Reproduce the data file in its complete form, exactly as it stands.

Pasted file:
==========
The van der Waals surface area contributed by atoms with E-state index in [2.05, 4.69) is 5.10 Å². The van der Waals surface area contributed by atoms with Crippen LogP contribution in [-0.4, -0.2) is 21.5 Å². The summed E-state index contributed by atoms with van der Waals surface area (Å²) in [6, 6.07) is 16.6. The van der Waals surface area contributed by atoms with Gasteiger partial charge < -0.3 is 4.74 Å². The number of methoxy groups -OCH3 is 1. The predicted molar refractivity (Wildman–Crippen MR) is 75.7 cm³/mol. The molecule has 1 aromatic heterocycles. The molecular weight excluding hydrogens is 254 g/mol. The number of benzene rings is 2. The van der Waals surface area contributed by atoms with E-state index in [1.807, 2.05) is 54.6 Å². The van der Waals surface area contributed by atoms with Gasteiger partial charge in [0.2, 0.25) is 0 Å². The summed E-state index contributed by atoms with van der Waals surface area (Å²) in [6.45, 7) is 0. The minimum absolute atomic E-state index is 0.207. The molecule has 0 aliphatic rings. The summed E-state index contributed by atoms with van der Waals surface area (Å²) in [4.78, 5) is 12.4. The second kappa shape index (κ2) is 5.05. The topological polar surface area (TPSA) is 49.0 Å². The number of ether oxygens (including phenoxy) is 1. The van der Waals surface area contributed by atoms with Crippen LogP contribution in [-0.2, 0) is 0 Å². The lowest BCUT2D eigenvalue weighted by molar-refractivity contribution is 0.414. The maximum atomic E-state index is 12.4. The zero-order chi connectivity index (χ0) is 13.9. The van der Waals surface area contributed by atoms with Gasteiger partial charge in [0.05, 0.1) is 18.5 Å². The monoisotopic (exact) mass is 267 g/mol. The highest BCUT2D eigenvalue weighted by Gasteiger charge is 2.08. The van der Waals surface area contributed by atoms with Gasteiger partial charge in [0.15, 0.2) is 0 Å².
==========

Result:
The van der Waals surface area contributed by atoms with E-state index in [2.05, 4.69) is 5.10 Å². The van der Waals surface area contributed by atoms with Crippen LogP contribution in [-0.4, -0.2) is 21.5 Å². The summed E-state index contributed by atoms with van der Waals surface area (Å²) in [6, 6.07) is 16.6. The van der Waals surface area contributed by atoms with Gasteiger partial charge < -0.3 is 4.74 Å². The number of methoxy groups -OCH3 is 1. The predicted molar refractivity (Wildman–Crippen MR) is 75.7 cm³/mol. The molecule has 1 aromatic heterocycles. The molecular weight excluding hydrogens is 254 g/mol. The number of benzene rings is 2. The van der Waals surface area contributed by atoms with E-state index in [1.807, 2.05) is 54.6 Å². The van der Waals surface area contributed by atoms with Gasteiger partial charge in [0.2, 0.25) is 0 Å². The summed E-state index contributed by atoms with van der Waals surface area (Å²) in [6.45, 7) is 0. The minimum absolute atomic E-state index is 0.207. The molecule has 0 aliphatic rings. The summed E-state index contributed by atoms with van der Waals surface area (Å²) in [4.78, 5) is 12.4. The second kappa shape index (κ2) is 5.05. The topological polar surface area (TPSA) is 49.0 Å². The number of ether oxygens (including phenoxy) is 1. The van der Waals surface area contributed by atoms with Crippen LogP contribution in [-0.2, 0) is 0 Å². The lowest BCUT2D eigenvalue weighted by molar-refractivity contribution is 0.414. The maximum atomic E-state index is 12.4. The zero-order chi connectivity index (χ0) is 13.9. The van der Waals surface area contributed by atoms with Gasteiger partial charge in [0.05, 0.1) is 18.5 Å². The monoisotopic (exact) mass is 267 g/mol. The highest BCUT2D eigenvalue weighted by Gasteiger charge is 2.08. The van der Waals surface area contributed by atoms with Gasteiger partial charge in [0.15, 0.2) is 0 Å².